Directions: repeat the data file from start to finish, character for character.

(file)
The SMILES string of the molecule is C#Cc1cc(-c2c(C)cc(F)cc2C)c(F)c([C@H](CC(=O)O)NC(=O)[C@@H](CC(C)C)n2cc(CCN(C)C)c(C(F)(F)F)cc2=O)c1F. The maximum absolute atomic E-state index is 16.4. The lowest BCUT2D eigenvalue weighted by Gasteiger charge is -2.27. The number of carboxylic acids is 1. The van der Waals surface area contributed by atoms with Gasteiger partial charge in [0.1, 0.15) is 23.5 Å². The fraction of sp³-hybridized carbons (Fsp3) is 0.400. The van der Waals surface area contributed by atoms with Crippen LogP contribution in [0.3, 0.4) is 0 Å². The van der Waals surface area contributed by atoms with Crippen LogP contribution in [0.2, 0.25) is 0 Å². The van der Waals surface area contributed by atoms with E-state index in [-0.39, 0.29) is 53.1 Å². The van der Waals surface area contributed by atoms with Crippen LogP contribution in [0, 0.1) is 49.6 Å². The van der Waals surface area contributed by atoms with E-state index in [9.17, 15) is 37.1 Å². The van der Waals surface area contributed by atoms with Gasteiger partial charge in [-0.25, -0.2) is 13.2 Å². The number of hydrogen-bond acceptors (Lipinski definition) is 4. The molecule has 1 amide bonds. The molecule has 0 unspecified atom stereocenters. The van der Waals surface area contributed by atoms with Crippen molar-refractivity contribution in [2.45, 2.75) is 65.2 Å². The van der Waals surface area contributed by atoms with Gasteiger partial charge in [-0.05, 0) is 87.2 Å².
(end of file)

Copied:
The SMILES string of the molecule is C#Cc1cc(-c2c(C)cc(F)cc2C)c(F)c([C@H](CC(=O)O)NC(=O)[C@@H](CC(C)C)n2cc(CCN(C)C)c(C(F)(F)F)cc2=O)c1F. The maximum absolute atomic E-state index is 16.4. The lowest BCUT2D eigenvalue weighted by Gasteiger charge is -2.27. The number of carboxylic acids is 1. The van der Waals surface area contributed by atoms with Gasteiger partial charge in [0.1, 0.15) is 23.5 Å². The fraction of sp³-hybridized carbons (Fsp3) is 0.400. The van der Waals surface area contributed by atoms with Crippen LogP contribution in [0.3, 0.4) is 0 Å². The van der Waals surface area contributed by atoms with Crippen LogP contribution in [0.2, 0.25) is 0 Å². The van der Waals surface area contributed by atoms with E-state index in [-0.39, 0.29) is 53.1 Å². The van der Waals surface area contributed by atoms with Crippen LogP contribution in [0, 0.1) is 49.6 Å². The van der Waals surface area contributed by atoms with E-state index in [9.17, 15) is 37.1 Å². The van der Waals surface area contributed by atoms with Gasteiger partial charge in [-0.25, -0.2) is 13.2 Å². The number of hydrogen-bond acceptors (Lipinski definition) is 4. The molecule has 1 amide bonds. The molecule has 0 unspecified atom stereocenters. The van der Waals surface area contributed by atoms with Crippen molar-refractivity contribution in [2.45, 2.75) is 65.2 Å². The van der Waals surface area contributed by atoms with Gasteiger partial charge in [-0.05, 0) is 87.2 Å².